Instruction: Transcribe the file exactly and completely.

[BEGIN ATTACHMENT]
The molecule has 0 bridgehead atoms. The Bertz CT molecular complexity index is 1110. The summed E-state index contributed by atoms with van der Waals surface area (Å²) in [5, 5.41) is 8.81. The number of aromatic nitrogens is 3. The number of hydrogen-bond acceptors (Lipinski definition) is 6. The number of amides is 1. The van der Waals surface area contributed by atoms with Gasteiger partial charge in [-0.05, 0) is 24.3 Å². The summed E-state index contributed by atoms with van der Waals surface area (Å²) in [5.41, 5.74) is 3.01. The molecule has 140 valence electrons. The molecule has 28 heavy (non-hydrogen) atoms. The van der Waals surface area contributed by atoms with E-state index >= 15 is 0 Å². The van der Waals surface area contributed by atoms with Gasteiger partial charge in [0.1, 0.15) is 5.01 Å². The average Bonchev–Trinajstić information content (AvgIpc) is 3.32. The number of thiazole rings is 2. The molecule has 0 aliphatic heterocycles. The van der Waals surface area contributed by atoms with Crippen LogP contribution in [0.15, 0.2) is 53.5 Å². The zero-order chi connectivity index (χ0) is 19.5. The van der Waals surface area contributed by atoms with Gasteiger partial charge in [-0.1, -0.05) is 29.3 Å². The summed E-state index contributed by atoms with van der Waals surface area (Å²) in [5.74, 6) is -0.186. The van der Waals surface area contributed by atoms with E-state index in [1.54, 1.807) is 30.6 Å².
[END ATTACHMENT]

The molecule has 0 bridgehead atoms. The Bertz CT molecular complexity index is 1110. The summed E-state index contributed by atoms with van der Waals surface area (Å²) in [5, 5.41) is 8.81. The number of aromatic nitrogens is 3. The number of hydrogen-bond acceptors (Lipinski definition) is 6. The number of amides is 1. The van der Waals surface area contributed by atoms with Gasteiger partial charge in [-0.05, 0) is 24.3 Å². The summed E-state index contributed by atoms with van der Waals surface area (Å²) in [5.41, 5.74) is 3.01. The molecule has 140 valence electrons. The molecule has 28 heavy (non-hydrogen) atoms. The van der Waals surface area contributed by atoms with E-state index >= 15 is 0 Å². The van der Waals surface area contributed by atoms with Gasteiger partial charge in [0.1, 0.15) is 5.01 Å². The average Bonchev–Trinajstić information content (AvgIpc) is 3.32. The number of thiazole rings is 2. The molecule has 0 aliphatic heterocycles. The van der Waals surface area contributed by atoms with Crippen LogP contribution in [0.15, 0.2) is 53.5 Å². The zero-order chi connectivity index (χ0) is 19.5. The van der Waals surface area contributed by atoms with Gasteiger partial charge in [-0.1, -0.05) is 29.3 Å². The summed E-state index contributed by atoms with van der Waals surface area (Å²) in [5.74, 6) is -0.186. The van der Waals surface area contributed by atoms with E-state index in [1.54, 1.807) is 30.6 Å².